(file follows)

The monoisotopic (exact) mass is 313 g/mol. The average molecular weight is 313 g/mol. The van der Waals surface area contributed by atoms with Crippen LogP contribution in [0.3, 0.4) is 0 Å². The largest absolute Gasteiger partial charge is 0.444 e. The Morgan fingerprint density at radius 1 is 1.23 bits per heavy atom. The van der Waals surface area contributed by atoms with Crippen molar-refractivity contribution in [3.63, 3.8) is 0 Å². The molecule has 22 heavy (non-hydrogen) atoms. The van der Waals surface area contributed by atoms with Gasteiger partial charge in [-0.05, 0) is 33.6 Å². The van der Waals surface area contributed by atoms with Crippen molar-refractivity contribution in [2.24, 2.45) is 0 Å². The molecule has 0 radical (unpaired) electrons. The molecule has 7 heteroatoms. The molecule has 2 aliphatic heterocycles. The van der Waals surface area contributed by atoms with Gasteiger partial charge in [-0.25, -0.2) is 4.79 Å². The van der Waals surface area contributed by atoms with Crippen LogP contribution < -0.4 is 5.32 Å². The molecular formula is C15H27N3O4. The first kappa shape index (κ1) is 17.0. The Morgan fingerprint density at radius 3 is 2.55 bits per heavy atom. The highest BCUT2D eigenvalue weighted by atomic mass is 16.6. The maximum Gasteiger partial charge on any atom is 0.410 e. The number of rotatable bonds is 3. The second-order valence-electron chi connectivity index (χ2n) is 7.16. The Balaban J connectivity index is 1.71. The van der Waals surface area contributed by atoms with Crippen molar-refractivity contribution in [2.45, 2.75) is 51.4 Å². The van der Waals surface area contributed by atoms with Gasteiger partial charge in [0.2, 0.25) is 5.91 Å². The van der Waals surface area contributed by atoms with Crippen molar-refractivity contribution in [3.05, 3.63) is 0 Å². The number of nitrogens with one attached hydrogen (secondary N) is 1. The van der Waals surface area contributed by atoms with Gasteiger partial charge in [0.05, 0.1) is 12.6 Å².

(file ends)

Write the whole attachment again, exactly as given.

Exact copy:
The monoisotopic (exact) mass is 313 g/mol. The average molecular weight is 313 g/mol. The van der Waals surface area contributed by atoms with Crippen LogP contribution in [0.3, 0.4) is 0 Å². The largest absolute Gasteiger partial charge is 0.444 e. The Morgan fingerprint density at radius 1 is 1.23 bits per heavy atom. The van der Waals surface area contributed by atoms with Crippen molar-refractivity contribution in [3.63, 3.8) is 0 Å². The molecule has 22 heavy (non-hydrogen) atoms. The van der Waals surface area contributed by atoms with Gasteiger partial charge in [-0.05, 0) is 33.6 Å². The van der Waals surface area contributed by atoms with Crippen molar-refractivity contribution in [2.24, 2.45) is 0 Å². The molecule has 0 radical (unpaired) electrons. The molecule has 7 heteroatoms. The molecule has 2 aliphatic heterocycles. The van der Waals surface area contributed by atoms with Gasteiger partial charge in [-0.25, -0.2) is 4.79 Å². The van der Waals surface area contributed by atoms with Crippen LogP contribution < -0.4 is 5.32 Å². The molecular formula is C15H27N3O4. The first kappa shape index (κ1) is 17.0. The Morgan fingerprint density at radius 3 is 2.55 bits per heavy atom. The highest BCUT2D eigenvalue weighted by atomic mass is 16.6. The maximum Gasteiger partial charge on any atom is 0.410 e. The number of rotatable bonds is 3. The second-order valence-electron chi connectivity index (χ2n) is 7.16. The Balaban J connectivity index is 1.71. The van der Waals surface area contributed by atoms with Crippen molar-refractivity contribution in [2.45, 2.75) is 51.4 Å². The van der Waals surface area contributed by atoms with Gasteiger partial charge in [0.2, 0.25) is 5.91 Å². The van der Waals surface area contributed by atoms with Crippen molar-refractivity contribution in [3.05, 3.63) is 0 Å². The number of nitrogens with one attached hydrogen (secondary N) is 1. The van der Waals surface area contributed by atoms with Gasteiger partial charge in [0.05, 0.1) is 12.6 Å².